- By Guest Speaker
- 25 September, 2014
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The digital revolution not only changes our personal lives, but has massive implications on the competitive landscape. To win in this new environment, companies need to quickly develop new products, interact across channels, analyze customer behavior in real-time, and automate their processes.
McKinsey & Company research supports that some industries will go through a radical reshaping transformation over the next years. As shown in the following graphic, especially industries that are directly customer facing have the highest potential of being impacted by digital.
In contrast to “digital native” players, most large incumbents have a historically grown architecture that acts not as a competitive weapon, but rather hinders innovation. Since today’s environment doesn’t allow for a year-long transformation, companies must transform the technology architecture at two speeds not just within IT, but even more importantly, the organizational and process architecture within the business.
If one would aim to accelerate an entire large Fortune 500 company up to the level of IT agility and flexibility of a digital native, the approach would fail – much the same as a large tanker ship can’t be accelerated to move at the same speed as a speed boat one-tenth the size.
Therefore, we recommend that established companies create an architecture of two speeds: a fast speed for the functionalities that are essential for the real-time customer experience that have to change rapidly and one transaction speed that works at slower speed on the remaining functionalities.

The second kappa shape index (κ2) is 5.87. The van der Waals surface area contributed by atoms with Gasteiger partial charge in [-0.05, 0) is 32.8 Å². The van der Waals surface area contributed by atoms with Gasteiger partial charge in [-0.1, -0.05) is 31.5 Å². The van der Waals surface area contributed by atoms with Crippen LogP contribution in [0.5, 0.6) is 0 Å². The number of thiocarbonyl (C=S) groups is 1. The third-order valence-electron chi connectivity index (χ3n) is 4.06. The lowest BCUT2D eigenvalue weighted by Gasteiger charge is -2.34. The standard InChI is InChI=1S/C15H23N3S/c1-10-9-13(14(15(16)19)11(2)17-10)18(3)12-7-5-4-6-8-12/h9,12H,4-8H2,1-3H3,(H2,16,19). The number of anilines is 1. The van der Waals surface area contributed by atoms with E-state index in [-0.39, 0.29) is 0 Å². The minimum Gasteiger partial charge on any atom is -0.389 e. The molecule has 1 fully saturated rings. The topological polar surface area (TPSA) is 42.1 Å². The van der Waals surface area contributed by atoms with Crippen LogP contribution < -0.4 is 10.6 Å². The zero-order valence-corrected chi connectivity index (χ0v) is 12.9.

While this concept sounds simple there are many challenges to overcome:
The technology has to change massively to support a faster time to market, cross-channel deployment and upgrades with no maintenance windows – just to name a few.
But even more importantly the organization and the processes will have to change as IT is no longer only a “cost position” but an investment into new business models. This requires different processes e.g. for portfolio and project management.
Last but not least the biggest obstacle is the mindset of the people in the organization. In a digital business IT becomes a boardroom topic and needs a much higher involvement from the management than formerly.
Only if the digital transformation is driven in sync between these three factors established companies have a chance to win against digital natives.
-Dr. Oliver Bossert
Senior Knowledge Expert
McKinsey & Company, Inc.